Some people naturally appreciate modern art. I am not one of them. Several times, I’ve found myself standing in an art gallery, staring at a painting called something like “Red Line on White Canvas,” and thinking, “I could do that.”
Today, I actually tried it. I got out my colored pencils . . . and had absolutely no ideas. I hadn’t realized how hard it would be to create art that didn’t look like physical objects.
To give myself some inspiration, I browsed the work of two abstract expressionist painters, Mark Rothko and Barnett Newman. Rothko’s paintings depict colored rectangles. Newman’s works feature bright colors with thin vertical lines running through them. I’m not a very good artist, but I decided to imitate both of these artists. How hard could it be to draw some lines and color blocks?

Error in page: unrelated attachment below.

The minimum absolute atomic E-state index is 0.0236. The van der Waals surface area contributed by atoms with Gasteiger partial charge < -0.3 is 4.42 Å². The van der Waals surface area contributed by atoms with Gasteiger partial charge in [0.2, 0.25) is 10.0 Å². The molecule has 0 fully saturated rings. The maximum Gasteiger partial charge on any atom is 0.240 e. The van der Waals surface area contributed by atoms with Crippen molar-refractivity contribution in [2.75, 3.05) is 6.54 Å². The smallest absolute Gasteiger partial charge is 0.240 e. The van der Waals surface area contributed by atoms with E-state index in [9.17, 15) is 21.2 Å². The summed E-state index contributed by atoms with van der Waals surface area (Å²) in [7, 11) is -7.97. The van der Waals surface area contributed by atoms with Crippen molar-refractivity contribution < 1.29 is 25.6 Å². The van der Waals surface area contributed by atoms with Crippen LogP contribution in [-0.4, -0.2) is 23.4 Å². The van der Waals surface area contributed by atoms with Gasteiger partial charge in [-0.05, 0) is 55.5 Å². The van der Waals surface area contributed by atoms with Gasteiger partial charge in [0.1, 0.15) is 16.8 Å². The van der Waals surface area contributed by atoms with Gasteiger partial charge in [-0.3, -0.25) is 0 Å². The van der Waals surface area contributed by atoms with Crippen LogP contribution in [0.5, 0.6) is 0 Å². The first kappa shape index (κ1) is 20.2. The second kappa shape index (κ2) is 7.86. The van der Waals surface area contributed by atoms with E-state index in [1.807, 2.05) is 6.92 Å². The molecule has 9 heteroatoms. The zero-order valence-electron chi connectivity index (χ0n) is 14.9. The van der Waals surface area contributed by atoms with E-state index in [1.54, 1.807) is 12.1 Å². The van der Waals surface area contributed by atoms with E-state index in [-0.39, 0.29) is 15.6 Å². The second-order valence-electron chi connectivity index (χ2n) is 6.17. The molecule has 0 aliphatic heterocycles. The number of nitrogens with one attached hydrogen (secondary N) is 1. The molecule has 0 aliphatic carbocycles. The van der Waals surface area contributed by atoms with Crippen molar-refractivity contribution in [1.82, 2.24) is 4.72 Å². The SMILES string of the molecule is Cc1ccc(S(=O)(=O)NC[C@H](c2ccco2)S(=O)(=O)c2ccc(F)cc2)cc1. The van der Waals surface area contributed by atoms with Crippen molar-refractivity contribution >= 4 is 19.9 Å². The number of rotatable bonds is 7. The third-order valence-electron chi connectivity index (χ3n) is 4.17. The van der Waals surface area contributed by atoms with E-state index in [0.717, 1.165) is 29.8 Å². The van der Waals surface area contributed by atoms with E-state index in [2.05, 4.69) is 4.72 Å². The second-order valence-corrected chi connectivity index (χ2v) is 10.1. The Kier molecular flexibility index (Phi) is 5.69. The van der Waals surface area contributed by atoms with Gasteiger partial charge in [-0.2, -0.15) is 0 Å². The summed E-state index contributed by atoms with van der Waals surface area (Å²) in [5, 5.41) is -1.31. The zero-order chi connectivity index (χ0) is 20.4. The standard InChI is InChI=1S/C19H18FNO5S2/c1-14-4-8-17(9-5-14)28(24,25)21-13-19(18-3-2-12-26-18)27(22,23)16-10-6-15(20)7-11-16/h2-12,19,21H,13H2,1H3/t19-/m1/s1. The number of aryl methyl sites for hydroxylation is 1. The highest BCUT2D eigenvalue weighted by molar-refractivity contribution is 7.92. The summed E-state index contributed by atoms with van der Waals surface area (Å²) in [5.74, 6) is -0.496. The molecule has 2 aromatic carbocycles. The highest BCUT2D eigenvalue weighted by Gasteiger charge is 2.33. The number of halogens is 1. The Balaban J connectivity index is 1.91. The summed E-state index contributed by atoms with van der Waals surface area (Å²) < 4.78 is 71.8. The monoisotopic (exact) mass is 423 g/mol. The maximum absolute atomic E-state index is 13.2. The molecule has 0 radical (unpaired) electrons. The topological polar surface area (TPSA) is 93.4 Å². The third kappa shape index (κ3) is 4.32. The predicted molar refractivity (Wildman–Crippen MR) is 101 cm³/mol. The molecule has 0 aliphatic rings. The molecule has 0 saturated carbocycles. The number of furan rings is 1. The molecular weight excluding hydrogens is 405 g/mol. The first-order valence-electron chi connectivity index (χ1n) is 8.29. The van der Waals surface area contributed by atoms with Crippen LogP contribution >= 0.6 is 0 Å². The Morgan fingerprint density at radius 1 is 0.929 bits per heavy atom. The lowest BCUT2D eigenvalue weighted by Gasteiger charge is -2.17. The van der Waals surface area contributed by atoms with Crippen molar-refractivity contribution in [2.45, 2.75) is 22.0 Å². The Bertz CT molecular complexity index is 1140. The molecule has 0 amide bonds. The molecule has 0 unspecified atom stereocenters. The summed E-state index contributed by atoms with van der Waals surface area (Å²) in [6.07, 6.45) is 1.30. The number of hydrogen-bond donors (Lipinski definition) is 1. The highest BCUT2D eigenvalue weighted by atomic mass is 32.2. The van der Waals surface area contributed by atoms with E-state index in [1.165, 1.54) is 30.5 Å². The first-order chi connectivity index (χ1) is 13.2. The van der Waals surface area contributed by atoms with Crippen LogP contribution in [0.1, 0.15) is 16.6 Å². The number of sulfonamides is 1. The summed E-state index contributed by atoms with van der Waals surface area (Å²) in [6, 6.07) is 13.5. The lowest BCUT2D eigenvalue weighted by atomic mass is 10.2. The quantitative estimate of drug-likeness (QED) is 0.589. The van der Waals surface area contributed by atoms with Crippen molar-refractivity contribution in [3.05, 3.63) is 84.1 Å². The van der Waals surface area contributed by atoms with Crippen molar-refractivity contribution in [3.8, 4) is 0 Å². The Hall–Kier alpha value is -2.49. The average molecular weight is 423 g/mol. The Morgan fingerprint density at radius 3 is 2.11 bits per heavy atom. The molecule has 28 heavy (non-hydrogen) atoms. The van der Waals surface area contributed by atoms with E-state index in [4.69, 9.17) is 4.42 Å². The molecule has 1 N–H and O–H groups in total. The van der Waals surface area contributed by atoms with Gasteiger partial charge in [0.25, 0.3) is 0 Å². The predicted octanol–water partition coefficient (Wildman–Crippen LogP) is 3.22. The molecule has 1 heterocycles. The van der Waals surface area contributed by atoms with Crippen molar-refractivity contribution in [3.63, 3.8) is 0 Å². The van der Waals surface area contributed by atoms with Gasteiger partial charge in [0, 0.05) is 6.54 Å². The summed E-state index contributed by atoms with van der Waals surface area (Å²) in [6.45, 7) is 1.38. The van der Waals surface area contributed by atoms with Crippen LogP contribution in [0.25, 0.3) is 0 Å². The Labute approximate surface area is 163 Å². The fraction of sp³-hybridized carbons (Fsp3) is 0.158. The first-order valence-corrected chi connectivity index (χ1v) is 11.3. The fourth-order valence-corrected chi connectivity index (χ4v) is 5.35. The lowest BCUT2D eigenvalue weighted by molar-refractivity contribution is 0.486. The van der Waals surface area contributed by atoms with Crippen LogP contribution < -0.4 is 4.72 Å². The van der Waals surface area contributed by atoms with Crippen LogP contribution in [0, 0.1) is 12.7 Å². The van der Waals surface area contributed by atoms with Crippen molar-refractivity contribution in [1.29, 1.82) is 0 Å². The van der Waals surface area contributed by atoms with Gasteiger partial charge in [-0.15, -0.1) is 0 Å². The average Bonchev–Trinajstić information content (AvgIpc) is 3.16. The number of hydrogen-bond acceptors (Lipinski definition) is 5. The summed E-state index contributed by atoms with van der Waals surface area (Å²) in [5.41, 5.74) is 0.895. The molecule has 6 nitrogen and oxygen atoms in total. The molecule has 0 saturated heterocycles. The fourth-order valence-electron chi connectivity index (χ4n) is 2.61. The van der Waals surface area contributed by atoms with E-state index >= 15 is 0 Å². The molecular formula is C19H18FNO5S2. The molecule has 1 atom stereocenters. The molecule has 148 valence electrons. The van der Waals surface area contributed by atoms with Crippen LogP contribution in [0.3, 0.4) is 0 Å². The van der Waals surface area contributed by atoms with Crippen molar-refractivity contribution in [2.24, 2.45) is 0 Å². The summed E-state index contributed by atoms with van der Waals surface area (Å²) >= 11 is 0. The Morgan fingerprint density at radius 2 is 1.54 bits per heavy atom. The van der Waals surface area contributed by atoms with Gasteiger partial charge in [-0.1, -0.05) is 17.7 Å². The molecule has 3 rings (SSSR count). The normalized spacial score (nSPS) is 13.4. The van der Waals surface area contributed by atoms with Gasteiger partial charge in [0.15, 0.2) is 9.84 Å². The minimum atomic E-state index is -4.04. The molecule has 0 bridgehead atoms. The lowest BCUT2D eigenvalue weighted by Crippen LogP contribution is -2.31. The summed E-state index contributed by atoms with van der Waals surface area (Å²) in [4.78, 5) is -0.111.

It was much harder than I thought. Drawing the shapes was fairly easy, but it was hard to create a picture that was visually pleasing. I couldn’t explain why, but my pictures were less interesting than the originals. My rectangles looked like random blobs. My lines weren’t very striking.
This reminded me of a conversation several of my friends who are art majors had about abstract art. They said that it was hard to create good composition with such limited subject matter.
While I still don’t understand modern art, I gained a new appreciation for artists who can make such a simple structure hold the viewers’ attention. It’s a deceptively simple art form.